• Find a place to escape – Remember, there is ALWAYS an escape route. Every time I get to a holiday gathering, the first thing I plot is my exit strategy. Aunt asking too many questions? Overstimulated from the loud people saying loud things. There is a room in the house where no one is. A room where you can take a few minutes to process, breathe and come out again. Do you know that room where everyone lays their coats? Oh, you know. Go find it, and hide.
    • Don’t entertain your toxic relatives – We could talk about not seeing toxic relatives at all, but that’s a whole different post. For now, if you know you’re going to be stuck in a room with your cousin who used to give you atomic wedgies, or your grandmother who asks intrusive questions, your nerves may be shot. Take some time in advance to mentally prepare for the onslaught: you already know what they’re going to ask, so prepare a response, and a follow-up response to shut them down.
    • Remember, it’s only once per year – If you don’t have to do something that often, you’ll find that it becomes just a little easier to tolerate. This holiday season is a speed bump you have to get over to get into the new year when everyone will go back to forgetting you exist unless they need something (see the previous statement on toxic relatives).
    • If you forget something, it is ok – Too often we forget that just like there are no perfect people, there are no perfect holidays. I know, I know. You want perfection. Instead, there will be cats knocking down ornaments. You want the children’s hair to stay perfect for your awesome Instagram shot. Take that pressure off of yourself. Expect something to go wrong, so it won’t be so painful when it happens.
    • Find the stuff you need to take along the day before you go – I cannot emphasize this enough: If you are traveling, the pressure of having to be on time will make you more forgetful than usual. Set a timer the night before, and use an hour to gather the things you need and put them in the car. . . if you have a family, do not let them near the car. . . they will take things out, and you will not have them. ADHD folks struggle with planning, but you have to get ahead of it. Read this post about learning to plan with ADHD, it might help.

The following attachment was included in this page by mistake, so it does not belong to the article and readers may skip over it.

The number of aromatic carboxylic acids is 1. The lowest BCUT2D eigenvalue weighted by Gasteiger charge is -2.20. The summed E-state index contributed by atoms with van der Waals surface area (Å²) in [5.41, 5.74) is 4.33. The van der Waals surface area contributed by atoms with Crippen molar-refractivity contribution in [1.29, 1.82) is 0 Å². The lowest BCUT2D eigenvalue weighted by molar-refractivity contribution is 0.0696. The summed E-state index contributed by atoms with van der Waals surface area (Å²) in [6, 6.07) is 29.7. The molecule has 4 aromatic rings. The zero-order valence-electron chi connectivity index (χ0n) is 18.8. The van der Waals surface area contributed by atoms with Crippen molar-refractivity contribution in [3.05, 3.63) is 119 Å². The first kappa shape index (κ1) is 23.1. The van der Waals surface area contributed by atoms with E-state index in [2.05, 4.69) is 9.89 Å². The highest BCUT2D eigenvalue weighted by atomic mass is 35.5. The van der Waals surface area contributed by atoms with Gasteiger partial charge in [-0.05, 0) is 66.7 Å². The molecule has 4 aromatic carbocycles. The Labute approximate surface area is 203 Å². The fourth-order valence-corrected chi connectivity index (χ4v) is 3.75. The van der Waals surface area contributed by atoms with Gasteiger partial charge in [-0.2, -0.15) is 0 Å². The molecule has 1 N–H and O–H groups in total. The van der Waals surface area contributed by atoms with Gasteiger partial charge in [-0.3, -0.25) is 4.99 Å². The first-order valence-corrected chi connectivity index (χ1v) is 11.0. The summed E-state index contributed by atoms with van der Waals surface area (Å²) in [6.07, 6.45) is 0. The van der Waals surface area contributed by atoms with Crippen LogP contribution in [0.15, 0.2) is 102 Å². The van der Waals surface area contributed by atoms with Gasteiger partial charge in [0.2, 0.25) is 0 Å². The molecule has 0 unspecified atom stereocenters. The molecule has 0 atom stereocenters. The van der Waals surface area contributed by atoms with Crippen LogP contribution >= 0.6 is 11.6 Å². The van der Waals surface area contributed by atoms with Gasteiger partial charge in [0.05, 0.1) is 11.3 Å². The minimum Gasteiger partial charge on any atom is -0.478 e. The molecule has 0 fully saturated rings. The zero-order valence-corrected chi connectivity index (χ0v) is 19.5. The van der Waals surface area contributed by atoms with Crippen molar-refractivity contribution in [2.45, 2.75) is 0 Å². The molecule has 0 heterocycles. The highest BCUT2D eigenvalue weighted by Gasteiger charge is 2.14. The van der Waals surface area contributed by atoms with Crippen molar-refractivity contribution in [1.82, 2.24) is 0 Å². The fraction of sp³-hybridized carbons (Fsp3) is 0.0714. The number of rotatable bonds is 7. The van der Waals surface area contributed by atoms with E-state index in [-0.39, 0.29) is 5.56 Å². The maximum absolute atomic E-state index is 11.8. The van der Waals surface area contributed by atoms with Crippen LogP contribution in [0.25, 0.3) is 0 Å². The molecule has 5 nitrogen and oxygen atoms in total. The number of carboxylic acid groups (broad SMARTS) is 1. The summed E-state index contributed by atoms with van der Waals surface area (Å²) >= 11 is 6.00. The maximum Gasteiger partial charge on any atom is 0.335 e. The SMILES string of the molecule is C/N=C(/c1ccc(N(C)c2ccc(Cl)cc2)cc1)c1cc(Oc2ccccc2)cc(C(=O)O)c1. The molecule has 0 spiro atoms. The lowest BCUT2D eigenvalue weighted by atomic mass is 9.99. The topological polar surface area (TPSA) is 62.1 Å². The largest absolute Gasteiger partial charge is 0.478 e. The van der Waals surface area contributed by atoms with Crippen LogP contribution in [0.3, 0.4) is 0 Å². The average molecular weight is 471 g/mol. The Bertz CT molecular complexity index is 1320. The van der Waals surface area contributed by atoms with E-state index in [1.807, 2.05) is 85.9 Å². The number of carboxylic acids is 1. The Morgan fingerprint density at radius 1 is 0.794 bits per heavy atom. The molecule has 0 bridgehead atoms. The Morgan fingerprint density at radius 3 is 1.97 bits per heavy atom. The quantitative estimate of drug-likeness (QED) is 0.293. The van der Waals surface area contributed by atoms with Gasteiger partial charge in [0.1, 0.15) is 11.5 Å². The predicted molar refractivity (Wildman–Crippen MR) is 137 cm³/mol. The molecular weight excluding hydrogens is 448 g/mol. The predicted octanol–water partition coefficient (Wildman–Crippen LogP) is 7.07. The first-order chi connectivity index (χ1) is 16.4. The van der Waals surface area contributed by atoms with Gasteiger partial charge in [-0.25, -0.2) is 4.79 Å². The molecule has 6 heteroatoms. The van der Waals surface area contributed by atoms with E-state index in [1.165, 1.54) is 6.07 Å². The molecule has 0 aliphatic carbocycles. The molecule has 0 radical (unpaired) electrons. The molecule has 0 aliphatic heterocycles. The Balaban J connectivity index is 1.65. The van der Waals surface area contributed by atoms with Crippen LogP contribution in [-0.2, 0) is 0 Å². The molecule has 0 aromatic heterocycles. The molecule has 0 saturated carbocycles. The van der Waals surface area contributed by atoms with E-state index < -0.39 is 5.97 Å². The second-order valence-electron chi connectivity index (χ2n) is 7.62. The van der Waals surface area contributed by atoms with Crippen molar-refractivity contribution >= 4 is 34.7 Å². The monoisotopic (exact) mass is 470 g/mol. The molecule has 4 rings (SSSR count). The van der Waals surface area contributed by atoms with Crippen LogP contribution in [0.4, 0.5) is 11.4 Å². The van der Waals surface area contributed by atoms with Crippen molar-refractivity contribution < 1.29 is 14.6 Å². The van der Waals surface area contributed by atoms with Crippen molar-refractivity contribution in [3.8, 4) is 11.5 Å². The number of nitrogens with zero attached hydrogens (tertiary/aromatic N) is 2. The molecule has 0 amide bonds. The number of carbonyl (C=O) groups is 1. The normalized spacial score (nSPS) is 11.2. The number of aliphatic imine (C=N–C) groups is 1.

• Get a general gift for the person you forgot – Oh, you forgot them. Unfortunately, they won’t forget you, and you’ll be embarrassed unless you try this trick in advance. Sure, we want to live in a world where you remembered everything and you are perfect and you never ever make a mistake. Let’s get real! You have a neurological disorder that makes you forget/lose things. Buy a bottle of wine for an adult, and a great board game for a kid. Wrap them, put a name tag on them and leave the “to” blank until you need to fill it in. You’ll thank me later.

  • Have fun – The whole purpose of the holiday can be lost in a flurry of anxiety and stress. Take a deep breath, and remember that you’re here to have fun. Holidays aren’t about the gifts or the people who will annoy you, or your arrival time. Coping with the holidays becomes so much easier when you commit to having a good time, despite the crap that is bound to happen.

Holiday Stress and Transitions Talk With Inger Colzie:

I was fortunate enough to be able to sit down with Inger Colzie for a great talk about holiday stress and life transitions. We talked about self compassion, self-care, having realistic expectations of yourself, and more! You’ll definitely leave this talk with something new to chew on this holiday season.

Still struggling at coping with the holidays? I get it. Here are some more resources to help you get there: